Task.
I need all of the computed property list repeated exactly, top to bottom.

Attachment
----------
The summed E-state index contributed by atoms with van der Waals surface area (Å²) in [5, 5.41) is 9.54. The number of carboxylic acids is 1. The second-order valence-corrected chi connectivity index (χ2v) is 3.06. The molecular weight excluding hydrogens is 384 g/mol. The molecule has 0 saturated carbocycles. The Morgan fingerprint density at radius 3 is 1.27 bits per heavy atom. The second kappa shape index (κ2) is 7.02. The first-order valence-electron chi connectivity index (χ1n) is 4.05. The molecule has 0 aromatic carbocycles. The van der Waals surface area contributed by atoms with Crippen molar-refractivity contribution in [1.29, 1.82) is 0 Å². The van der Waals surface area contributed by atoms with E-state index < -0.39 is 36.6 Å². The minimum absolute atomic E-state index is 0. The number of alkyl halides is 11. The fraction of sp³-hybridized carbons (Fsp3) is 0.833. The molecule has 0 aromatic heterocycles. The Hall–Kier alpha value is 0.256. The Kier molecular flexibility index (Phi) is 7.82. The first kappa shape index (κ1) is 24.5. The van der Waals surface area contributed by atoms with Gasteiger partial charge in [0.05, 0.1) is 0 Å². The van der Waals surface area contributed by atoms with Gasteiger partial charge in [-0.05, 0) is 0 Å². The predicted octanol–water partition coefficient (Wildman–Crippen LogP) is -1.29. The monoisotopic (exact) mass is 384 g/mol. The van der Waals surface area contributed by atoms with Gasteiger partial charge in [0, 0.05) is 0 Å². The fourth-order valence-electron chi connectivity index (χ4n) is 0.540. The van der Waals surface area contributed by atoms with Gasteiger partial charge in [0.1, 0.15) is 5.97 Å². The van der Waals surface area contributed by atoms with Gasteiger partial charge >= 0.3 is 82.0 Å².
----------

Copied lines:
The summed E-state index contributed by atoms with van der Waals surface area (Å²) in [5, 5.41) is 9.54. The number of carboxylic acids is 1. The second-order valence-corrected chi connectivity index (χ2v) is 3.06. The molecular weight excluding hydrogens is 384 g/mol. The molecule has 0 saturated carbocycles. The Morgan fingerprint density at radius 3 is 1.27 bits per heavy atom. The second kappa shape index (κ2) is 7.02. The first-order valence-electron chi connectivity index (χ1n) is 4.05. The molecule has 0 aromatic carbocycles. The van der Waals surface area contributed by atoms with Crippen molar-refractivity contribution in [1.29, 1.82) is 0 Å². The van der Waals surface area contributed by atoms with E-state index < -0.39 is 36.6 Å². The minimum absolute atomic E-state index is 0. The number of alkyl halides is 11. The fraction of sp³-hybridized carbons (Fsp3) is 0.833. The molecule has 0 aromatic heterocycles. The Hall–Kier alpha value is 0.256. The Kier molecular flexibility index (Phi) is 7.82. The first kappa shape index (κ1) is 24.5. The van der Waals surface area contributed by atoms with Gasteiger partial charge in [0.05, 0.1) is 0 Å². The van der Waals surface area contributed by atoms with Gasteiger partial charge in [-0.05, 0) is 0 Å². The predicted octanol–water partition coefficient (Wildman–Crippen LogP) is -1.29. The monoisotopic (exact) mass is 384 g/mol. The van der Waals surface area contributed by atoms with Gasteiger partial charge in [0, 0.05) is 0 Å². The fourth-order valence-electron chi connectivity index (χ4n) is 0.540. The van der Waals surface area contributed by atoms with Gasteiger partial charge in [0.1, 0.15) is 5.97 Å². The van der Waals surface area contributed by atoms with Gasteiger partial charge >= 0.3 is 82.0 Å².